Work in Progress

“In the best travel, disconnection is a necessity. Concentrate on where you are; do no back-home business; take no assignments; remain incommunicado; be scarce. It is a good thing that people don’t know where you are or how to find you. Keep in mind the country you are in. That’s the theory.”
–Paul Theroux

A human who loves the world, finds beauty in the unknown, and can't keep her feet on the ground. I like finding unique (and cheap) ways of making my way around the globe. Interacting with people while living, learning, and loving the culture I'm surrounded by.

Monday, August 1, 2016


A personal journal entry I wrote before officially deciding to visit North Korea:

I've gone back and forth on this idea since before even coming to Korea, nearly two years ago. Something deep in my loins is telling me to go. Just go. But, is it more than just wanting to be able to say, "I'VE BEEN TO NORTH KOREA"? Obviously, that factor definitely plays a role in my desire to go... but that's not all that entices me. It's a mysterious damn place, and at this moment only a handful of people can say that they've been there. I'm really freaking curious to "see" what's going on up there, especially after living in Korea for so long. The secretive North has been a common topic, considering it's not so far away from home. How much has the separation of the peninsula affected the culture? Do they speak with a different accent? Is the food the same? How much has it changed the general demeanor and vibes of the people? Would getting a glimpse into the North create a better understanding of the Korea that I've come to know and love? I always question how many authentic interactions I would have on the other side. I know that the whole trip isn't an elaborate set up. But, how many chances to mingle with locals will I get during a 5 day scheduled "to a T" trip? There will definitely be opportunities to get to know the guides. It's a small piece of the population... but it has to have some effect on opening up the minds of a suppressed population, even if it's just a tiny bit. The country, to some extent, seems to have been progressing it's mindset. I have a chance to keep it open, and maybe widen the view a few people have of the world that exists outside. I can help this motion to continue forward. If the people on the inside become more tuned into what's going on behind their walls, that's a good place for change to start. It's not like I would ignore the fact that there are horrible things happening there at the hands of the government, but does refusing to visit change anything? Wouldn't sharing a fraction of my money with the community, exchange interactions (even as minimal as a smile or bow) and the possibility of conversations make more of an impact in the right direction? I've read several accounts with tourists claiming that they, in fact, did have the chance to have authentic interactions. It's possible.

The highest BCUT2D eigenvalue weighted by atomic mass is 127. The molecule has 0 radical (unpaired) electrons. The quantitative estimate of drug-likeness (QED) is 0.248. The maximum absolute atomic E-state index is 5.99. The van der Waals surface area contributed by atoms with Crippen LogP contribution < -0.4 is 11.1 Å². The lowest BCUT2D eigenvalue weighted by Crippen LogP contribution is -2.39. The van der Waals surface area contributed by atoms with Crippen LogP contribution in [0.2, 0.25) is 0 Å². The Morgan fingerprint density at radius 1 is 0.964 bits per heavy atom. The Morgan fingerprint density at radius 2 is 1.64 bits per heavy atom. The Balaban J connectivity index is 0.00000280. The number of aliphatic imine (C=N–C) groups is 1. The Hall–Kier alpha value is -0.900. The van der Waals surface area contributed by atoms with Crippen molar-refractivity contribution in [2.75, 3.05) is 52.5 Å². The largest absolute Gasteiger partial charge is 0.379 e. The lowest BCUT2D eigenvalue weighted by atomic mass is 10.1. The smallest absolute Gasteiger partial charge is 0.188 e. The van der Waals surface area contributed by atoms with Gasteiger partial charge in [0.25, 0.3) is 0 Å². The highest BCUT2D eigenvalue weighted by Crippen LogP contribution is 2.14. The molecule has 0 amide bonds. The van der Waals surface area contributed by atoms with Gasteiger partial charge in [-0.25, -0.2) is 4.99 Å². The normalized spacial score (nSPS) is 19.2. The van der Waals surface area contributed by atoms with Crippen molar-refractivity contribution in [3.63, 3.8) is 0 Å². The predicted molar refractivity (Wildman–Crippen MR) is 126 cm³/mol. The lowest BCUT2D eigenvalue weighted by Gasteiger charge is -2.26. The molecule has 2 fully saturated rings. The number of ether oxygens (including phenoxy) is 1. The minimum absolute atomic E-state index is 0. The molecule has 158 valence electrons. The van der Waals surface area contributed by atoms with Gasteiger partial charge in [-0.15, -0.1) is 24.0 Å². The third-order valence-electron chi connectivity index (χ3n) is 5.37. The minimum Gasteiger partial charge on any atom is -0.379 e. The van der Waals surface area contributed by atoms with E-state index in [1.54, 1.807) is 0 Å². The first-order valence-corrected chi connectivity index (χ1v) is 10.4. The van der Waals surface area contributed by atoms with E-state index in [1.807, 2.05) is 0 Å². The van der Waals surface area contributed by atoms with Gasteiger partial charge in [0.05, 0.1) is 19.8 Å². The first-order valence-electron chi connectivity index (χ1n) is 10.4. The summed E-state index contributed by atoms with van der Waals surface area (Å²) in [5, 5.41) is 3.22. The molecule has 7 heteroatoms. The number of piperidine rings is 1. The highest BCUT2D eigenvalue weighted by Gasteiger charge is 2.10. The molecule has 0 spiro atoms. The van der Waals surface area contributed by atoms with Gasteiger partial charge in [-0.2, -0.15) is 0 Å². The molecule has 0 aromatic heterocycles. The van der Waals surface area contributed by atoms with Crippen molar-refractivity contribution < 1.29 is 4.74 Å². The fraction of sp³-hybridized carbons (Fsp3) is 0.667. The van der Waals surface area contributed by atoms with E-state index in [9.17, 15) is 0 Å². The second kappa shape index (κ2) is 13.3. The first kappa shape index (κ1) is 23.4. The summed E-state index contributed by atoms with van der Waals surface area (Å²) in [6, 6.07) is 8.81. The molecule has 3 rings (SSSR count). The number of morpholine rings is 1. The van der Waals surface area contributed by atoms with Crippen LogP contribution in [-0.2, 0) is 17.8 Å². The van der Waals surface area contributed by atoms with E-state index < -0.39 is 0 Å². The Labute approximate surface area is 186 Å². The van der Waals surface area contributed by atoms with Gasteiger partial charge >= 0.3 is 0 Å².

The biggest thing that kept me teeter-tottering between going and not going was the idea of putting my big ole' wad of money straight into the hands of Kim Jong Un.  After fiddling around countless blogs and researching, I concluded that whatever fraction of my money does go "straight" to the hands of the regime is minimal in comparison to the big picture. It's my understanding that the majority of the money will be used to fund the tourism department, which will in turn create more jobs for the population and thus, more opportunities to open the country up a bit more. I even read somewhere that they have opened up a college for tourism.

I've included links to some of the blogs I read that helped me make my decision. If visiting the DPRK is something you are considering, remember that the choice is ultimately yours. Do some research. Read about other people's experiences and their opinions. Make a pros and cons list. 

Sometimes, when making big decisions, I even like to imagine that I've decided one way or another, and then live a few days as if the decision has really been made. How do you feel about it after a few days? Pretend you've booked your tour, start researching what to pack, and imagine yourself carrying out an itinerary in the country. Or, pretend you have officially decided not to go. If pretending isn't your game, just leave whatever it is you need to figure out alone.  Let it marinate for a few days, or a week, before revisiting the topic. Your subconscious is a powerful thing on its own, and being able to return to something can usually offer up some fresh perspectives.

If you're curious about how it's even possible and what it means to travel to North Korea, this is a good overview.

I chose to go with Young Pioneer Tours, and would definitely recommend it. 
*Although not the most popular/highest "rated" company, this package was cheaper for essentially the same thing as other, more expensive tours.

Everywhere Once's stance on traveling - 
And their subsequent post to NOT go to North Korea.

Wandering Earl's opinions on travel and human rights - 
**Both mentioned on Everywhere Once's blog

This blog asks opinions from several people. 

Once I've written a blog about my experience in the DPRK, I will add a link here. 

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